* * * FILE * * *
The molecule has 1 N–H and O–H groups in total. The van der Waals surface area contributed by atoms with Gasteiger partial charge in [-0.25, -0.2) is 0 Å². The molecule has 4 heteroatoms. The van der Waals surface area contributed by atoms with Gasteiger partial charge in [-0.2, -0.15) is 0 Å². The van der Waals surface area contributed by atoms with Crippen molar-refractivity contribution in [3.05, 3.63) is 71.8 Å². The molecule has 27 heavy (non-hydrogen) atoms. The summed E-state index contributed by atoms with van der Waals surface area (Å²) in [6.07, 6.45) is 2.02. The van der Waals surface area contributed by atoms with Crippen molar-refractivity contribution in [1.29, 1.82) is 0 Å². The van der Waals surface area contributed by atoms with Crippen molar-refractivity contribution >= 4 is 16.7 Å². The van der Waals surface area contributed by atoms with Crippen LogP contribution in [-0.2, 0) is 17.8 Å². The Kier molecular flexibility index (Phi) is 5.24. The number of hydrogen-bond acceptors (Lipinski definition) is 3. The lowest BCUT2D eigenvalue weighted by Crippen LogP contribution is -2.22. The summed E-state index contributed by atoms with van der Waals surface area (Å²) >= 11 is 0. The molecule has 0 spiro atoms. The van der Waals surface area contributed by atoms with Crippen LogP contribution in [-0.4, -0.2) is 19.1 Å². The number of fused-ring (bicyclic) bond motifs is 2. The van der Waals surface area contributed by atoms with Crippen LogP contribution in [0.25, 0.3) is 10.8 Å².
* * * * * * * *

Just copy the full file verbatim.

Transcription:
The molecule has 1 N–H and O–H groups in total. The van der Waals surface area contributed by atoms with Gasteiger partial charge in [-0.25, -0.2) is 0 Å². The molecule has 4 heteroatoms. The van der Waals surface area contributed by atoms with Gasteiger partial charge in [-0.2, -0.15) is 0 Å². The van der Waals surface area contributed by atoms with Crippen molar-refractivity contribution in [3.05, 3.63) is 71.8 Å². The molecule has 27 heavy (non-hydrogen) atoms. The summed E-state index contributed by atoms with van der Waals surface area (Å²) in [6.07, 6.45) is 2.02. The van der Waals surface area contributed by atoms with Crippen molar-refractivity contribution in [1.29, 1.82) is 0 Å². The van der Waals surface area contributed by atoms with Crippen molar-refractivity contribution >= 4 is 16.7 Å². The van der Waals surface area contributed by atoms with Crippen LogP contribution in [-0.2, 0) is 17.8 Å². The Kier molecular flexibility index (Phi) is 5.24. The number of hydrogen-bond acceptors (Lipinski definition) is 3. The lowest BCUT2D eigenvalue weighted by Crippen LogP contribution is -2.22. The summed E-state index contributed by atoms with van der Waals surface area (Å²) >= 11 is 0. The molecule has 0 spiro atoms. The van der Waals surface area contributed by atoms with Crippen LogP contribution in [-0.4, -0.2) is 19.1 Å². The number of fused-ring (bicyclic) bond motifs is 2. The van der Waals surface area contributed by atoms with Crippen LogP contribution in [0.25, 0.3) is 10.8 Å².